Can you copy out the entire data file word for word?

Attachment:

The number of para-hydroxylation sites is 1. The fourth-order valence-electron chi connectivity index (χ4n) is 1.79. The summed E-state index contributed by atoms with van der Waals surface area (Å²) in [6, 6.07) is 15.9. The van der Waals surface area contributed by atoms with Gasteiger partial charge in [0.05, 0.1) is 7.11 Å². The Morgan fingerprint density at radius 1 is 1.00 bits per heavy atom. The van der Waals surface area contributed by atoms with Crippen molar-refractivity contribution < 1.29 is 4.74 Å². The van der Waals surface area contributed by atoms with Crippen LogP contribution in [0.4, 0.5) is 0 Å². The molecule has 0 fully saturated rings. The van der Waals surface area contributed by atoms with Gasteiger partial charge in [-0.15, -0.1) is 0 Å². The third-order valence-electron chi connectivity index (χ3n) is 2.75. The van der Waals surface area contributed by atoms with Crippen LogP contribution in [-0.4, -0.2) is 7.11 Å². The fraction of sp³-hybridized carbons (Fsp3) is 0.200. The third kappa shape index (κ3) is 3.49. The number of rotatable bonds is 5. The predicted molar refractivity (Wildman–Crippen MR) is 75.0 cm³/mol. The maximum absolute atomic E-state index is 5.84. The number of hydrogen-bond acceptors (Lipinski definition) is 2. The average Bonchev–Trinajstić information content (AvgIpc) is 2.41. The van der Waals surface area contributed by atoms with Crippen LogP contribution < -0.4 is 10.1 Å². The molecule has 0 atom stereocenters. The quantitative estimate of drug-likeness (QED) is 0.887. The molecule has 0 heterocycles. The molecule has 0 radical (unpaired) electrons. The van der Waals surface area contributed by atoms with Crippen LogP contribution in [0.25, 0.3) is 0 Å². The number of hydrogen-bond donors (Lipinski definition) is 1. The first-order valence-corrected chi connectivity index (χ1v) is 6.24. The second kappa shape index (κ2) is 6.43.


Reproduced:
The number of para-hydroxylation sites is 1. The fourth-order valence-electron chi connectivity index (χ4n) is 1.79. The summed E-state index contributed by atoms with van der Waals surface area (Å²) in [6, 6.07) is 15.9. The van der Waals surface area contributed by atoms with Gasteiger partial charge in [0.05, 0.1) is 7.11 Å². The Morgan fingerprint density at radius 1 is 1.00 bits per heavy atom. The van der Waals surface area contributed by atoms with Crippen molar-refractivity contribution < 1.29 is 4.74 Å². The van der Waals surface area contributed by atoms with Crippen LogP contribution in [0.4, 0.5) is 0 Å². The molecule has 0 fully saturated rings. The van der Waals surface area contributed by atoms with Gasteiger partial charge in [-0.15, -0.1) is 0 Å². The third-order valence-electron chi connectivity index (χ3n) is 2.75. The van der Waals surface area contributed by atoms with Crippen LogP contribution in [-0.4, -0.2) is 7.11 Å². The fraction of sp³-hybridized carbons (Fsp3) is 0.200. The third kappa shape index (κ3) is 3.49. The number of rotatable bonds is 5. The predicted molar refractivity (Wildman–Crippen MR) is 75.0 cm³/mol. The maximum absolute atomic E-state index is 5.84. The number of hydrogen-bond acceptors (Lipinski definition) is 2. The average Bonchev–Trinajstić information content (AvgIpc) is 2.41. The van der Waals surface area contributed by atoms with Crippen LogP contribution < -0.4 is 10.1 Å². The molecule has 0 atom stereocenters. The quantitative estimate of drug-likeness (QED) is 0.887. The molecule has 0 heterocycles. The molecule has 0 radical (unpaired) electrons. The van der Waals surface area contributed by atoms with Crippen LogP contribution in [0.25, 0.3) is 0 Å². The number of hydrogen-bond donors (Lipinski definition) is 1. The first-order valence-corrected chi connectivity index (χ1v) is 6.24. The second kappa shape index (κ2) is 6.43.